The Appin district hosts numerous unusual breccia pipes, studded with clasts that were plastic when incorporated into the breccia: these breccias "represent the rarely-preserved boundary zone between active magma and breccia systems" (Platten, 1984). In this lithologically diverse suite, "andesine is the typical plagioclase in all these rocks, so they are classified modally as diorites" (Platten, 1991). A combination of zircon and titanite (sphene) U-Pb age dating of appinitic and associated granitic rocks indicates a relatively brief, Silurian episode of melt emplacement, with dates on appinites, granodiorite and diorite in the range 430-420 Ma (Rogers and Dunning, 1991). The middle Silurian was a time of major transcurrent fault motion and voluminous magmatism, seen also in Newfoundland, Canada. The site of Rubha Mor, just southwest of Kentallen, includes rocks such as kentallenite and pyroxenite, lamprophyre and augite-biotite diorite. The overall magmatic succession was early kentallenite, followed by lamprophyre, and then by granites.

fresh interior 2 [569 kb]

Fig. 2: Obverse side of sample from Figure 1.


Kentallenite is named for the hamlet of Kentallen, at the foot of the Grampian Highlands. The rock is exposed on the east shore of Kentallen Bay, at the north end of the hamlet. Kentallen is located on the southeast shore of Loch Linnhe, 19 km (12 miles, as the crow flies) southwest of Fort William, and 5 km by road west and south of Ballachulish, which is situated astride the mouth of Loch Leven (Ordnance Survey, 1971). Some 32 km (20 miles) to the southwest is Duart Point, on the closest, eastern coast of the Isle of Mull. Mull is best known for its Tertiary volcanic rocks, but some beaches there sport pebbles of serpentine marble (ophicalcite) at St. Columba's Bay, while the Ringing Stone is a sturdy erratic of kentallenite (Westland, 2021), both plausibly brought from the Appin district.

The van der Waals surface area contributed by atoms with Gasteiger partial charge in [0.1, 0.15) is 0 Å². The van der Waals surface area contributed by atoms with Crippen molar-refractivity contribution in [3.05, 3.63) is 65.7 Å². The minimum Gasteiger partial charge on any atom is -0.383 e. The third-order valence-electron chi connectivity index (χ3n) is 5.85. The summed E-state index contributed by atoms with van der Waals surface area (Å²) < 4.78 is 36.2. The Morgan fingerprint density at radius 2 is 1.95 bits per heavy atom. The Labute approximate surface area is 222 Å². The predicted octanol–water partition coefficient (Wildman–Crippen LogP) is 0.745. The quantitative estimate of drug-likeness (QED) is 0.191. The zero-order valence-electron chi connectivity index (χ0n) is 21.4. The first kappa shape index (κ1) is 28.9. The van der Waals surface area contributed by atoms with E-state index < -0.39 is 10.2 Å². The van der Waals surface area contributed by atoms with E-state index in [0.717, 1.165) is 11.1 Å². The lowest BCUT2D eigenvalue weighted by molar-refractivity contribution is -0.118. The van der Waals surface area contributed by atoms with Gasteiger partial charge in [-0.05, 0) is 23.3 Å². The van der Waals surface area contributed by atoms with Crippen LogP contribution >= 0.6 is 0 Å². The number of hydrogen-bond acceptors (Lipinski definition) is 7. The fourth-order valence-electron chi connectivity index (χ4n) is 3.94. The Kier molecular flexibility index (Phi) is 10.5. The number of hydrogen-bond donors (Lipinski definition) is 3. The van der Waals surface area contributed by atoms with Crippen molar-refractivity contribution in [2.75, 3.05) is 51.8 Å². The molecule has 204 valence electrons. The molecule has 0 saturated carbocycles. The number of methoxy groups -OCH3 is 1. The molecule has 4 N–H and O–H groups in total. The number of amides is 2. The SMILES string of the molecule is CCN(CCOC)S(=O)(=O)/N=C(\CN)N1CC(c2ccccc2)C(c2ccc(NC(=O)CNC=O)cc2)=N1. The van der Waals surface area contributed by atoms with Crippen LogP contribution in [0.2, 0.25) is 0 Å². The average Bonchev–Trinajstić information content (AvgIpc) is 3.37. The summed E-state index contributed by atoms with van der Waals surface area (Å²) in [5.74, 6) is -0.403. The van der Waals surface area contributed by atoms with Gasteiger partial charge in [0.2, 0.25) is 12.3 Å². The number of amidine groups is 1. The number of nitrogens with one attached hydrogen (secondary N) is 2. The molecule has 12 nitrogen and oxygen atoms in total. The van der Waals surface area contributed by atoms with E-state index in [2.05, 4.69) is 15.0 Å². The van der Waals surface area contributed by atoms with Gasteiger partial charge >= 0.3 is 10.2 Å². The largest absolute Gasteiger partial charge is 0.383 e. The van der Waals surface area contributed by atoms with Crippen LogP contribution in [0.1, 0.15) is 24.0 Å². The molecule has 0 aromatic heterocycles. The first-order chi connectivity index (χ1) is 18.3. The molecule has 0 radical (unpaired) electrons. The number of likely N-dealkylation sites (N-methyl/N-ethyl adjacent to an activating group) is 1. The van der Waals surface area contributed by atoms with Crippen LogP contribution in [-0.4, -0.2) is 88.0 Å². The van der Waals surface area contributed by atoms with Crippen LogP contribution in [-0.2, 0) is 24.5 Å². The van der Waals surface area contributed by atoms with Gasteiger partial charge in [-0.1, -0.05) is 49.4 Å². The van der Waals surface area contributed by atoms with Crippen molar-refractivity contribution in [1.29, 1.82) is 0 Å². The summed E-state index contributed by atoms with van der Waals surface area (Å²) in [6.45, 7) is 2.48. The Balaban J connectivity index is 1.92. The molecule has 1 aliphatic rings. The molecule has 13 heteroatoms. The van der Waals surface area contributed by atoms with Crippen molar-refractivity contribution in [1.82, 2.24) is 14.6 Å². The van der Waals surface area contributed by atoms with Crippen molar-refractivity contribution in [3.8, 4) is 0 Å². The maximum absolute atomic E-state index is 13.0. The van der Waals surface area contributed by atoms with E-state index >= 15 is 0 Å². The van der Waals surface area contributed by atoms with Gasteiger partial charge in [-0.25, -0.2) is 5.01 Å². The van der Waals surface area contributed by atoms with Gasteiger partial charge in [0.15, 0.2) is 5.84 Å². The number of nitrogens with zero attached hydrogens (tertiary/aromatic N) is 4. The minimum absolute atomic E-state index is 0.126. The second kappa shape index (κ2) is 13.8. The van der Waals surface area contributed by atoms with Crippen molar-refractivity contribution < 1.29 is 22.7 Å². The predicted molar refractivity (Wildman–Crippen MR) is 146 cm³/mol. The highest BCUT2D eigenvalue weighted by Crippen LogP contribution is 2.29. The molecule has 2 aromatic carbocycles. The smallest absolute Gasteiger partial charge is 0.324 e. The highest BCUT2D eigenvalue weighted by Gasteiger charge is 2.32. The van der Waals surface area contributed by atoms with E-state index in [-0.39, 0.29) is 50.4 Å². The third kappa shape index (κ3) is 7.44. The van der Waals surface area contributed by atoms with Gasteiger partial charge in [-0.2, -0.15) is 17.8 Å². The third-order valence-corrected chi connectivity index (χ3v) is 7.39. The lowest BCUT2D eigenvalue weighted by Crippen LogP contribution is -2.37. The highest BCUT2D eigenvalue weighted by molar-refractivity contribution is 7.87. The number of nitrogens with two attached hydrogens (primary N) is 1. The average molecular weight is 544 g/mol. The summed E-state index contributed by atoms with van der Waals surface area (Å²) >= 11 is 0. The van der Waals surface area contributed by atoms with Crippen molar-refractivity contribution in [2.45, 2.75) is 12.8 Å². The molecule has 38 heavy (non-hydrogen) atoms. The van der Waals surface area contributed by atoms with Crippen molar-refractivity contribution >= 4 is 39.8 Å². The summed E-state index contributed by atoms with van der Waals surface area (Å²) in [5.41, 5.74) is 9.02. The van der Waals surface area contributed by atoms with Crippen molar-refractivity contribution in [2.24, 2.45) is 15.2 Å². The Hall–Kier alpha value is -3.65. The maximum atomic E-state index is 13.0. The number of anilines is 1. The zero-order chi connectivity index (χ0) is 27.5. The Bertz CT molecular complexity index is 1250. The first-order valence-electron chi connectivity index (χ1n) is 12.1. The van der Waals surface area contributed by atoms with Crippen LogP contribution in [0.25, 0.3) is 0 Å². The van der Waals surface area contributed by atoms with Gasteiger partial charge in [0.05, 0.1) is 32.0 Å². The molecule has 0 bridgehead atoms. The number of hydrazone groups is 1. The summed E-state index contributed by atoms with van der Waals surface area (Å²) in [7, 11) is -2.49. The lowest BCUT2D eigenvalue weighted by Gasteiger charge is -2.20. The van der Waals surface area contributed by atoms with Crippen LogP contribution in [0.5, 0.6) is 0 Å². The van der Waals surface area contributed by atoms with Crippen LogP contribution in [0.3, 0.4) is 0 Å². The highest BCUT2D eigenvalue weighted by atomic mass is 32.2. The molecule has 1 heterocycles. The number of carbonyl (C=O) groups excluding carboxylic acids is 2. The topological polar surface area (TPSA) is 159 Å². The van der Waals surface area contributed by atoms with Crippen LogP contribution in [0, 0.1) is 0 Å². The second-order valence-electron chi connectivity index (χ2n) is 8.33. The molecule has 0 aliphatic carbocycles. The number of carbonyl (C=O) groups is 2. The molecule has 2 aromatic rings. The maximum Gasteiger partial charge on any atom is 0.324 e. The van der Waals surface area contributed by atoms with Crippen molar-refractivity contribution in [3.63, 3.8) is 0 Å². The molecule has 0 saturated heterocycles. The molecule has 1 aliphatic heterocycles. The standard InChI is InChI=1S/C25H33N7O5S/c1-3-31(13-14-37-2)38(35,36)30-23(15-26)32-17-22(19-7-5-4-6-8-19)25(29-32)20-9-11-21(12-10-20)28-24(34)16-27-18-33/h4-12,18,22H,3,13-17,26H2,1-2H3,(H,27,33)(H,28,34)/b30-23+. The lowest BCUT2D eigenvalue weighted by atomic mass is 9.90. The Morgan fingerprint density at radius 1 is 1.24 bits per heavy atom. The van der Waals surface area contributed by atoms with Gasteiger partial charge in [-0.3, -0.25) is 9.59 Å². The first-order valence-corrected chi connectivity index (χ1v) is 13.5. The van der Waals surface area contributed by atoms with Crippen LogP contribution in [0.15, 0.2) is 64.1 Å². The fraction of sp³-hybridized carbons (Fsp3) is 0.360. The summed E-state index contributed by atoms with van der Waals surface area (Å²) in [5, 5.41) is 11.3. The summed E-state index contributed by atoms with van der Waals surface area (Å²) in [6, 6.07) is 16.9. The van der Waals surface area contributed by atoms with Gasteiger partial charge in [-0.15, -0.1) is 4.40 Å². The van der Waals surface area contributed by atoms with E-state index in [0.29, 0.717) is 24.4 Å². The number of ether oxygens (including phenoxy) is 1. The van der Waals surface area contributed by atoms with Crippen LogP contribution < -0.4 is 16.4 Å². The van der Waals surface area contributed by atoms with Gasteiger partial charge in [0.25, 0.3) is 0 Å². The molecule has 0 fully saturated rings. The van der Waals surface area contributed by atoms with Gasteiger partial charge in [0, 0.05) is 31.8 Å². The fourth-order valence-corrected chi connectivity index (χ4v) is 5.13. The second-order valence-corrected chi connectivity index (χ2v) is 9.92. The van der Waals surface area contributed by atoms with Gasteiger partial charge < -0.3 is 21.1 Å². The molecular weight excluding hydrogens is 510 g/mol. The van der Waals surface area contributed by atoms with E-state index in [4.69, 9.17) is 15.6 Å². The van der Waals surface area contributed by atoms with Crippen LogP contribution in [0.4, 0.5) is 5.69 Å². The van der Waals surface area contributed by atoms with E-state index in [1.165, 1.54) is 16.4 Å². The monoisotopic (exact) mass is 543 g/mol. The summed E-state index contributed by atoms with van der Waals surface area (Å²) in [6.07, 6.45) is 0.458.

The specimen featured here was found loose, collected from the rear of the beach at Dalnatrat, some 5.6 km (3.5 miles) southwest of Kentallen along the A828 highway, approximate grid reference NM966532. The surface is smoothed, and possibly it is part of a small erratic, closer by far to source than the much larger Ringing Stone of Mull. Other rock types in the area of Kentallen and Dalnatrat include Ballachulish slate, ophicalcite, and xenolithic granite and quartz dolerite (diabase) of the Ballachulish complex.


Bowes,DR and Kosler,J (1993) Geochemical comparison of the subvolcanic appinite suite of the British Caledonides and the durbachite suite of the central European Hercynides: evidence for associated shoshonitic and granitic magmatism. Mineral.Petrol. 48, 47-63.

Bowes,DR and Wright,AE (1967) The explosion-breccia pipes near Kentallen, Scotland, and their geological setting. Trans.Roy.Soc.Edinburgh 97 no.5, 109-143.

Bowes,DR, Kinloch,ED and Wright,AE (1964) Rhythmic amphibole overgrowths in appinites associated with explosion-breccias on Argyll. Mineral.Mag. 33, 963-973.

Le Maitre,RW (editor) (1989) A Classification of Igneous Rocks and Glossary of Terms: Recommendations of the International Union of Geological Sciences Subcommission on the Systematics of Igneous Rocks. Blackwell Scientific Publications Ltd, Oxford, 193pp.

Long,KR (1991) A partial glossary of Spanish geological terms, exclusive of most cognates. USGS OFR 91-0579, 159pp.

MacKenzie,WS, Donaldson,CH and Guilford,C (1982) Atlas of Igneous Rocks and their Textures. Longman, 148pp.

Ordnance Survey (1971) Loch Linnhe. One-inch map sheet 46, 1:63,360 scale, 1954, major roads revised 1971.

Pearce,F (1994) Rush for rock in the Highlands. New Scientist 1907, 11-12, 08 January.

Platten,IM (1984) Fluidized mixtures of magma and rock in a late Caledonian breccia dyke and associated breccia pipes in Appin, Scotland. Geol.J. 19, 209-226.

Platten,IM (1991) Zoning and layering in diorites of the Scottish Caledonian appinite suite. Geol.J. 26, 329-348.

Rogers,G and Dunning,GR (1991) Geochronology of appinitic and related granitic magmatism in the W. Highlands of Scotland: constraints on the timing of transcurrent fault movement. J.Geol.Soc.London 148, 17-27.

Westland,J (2021) Mull rocks: why is Mull geology so special (?). Geowalks, Edinburgh, talk via Zoom, 30 March.

Graham Wilson, posted 16,26,30 April and 01 May 2021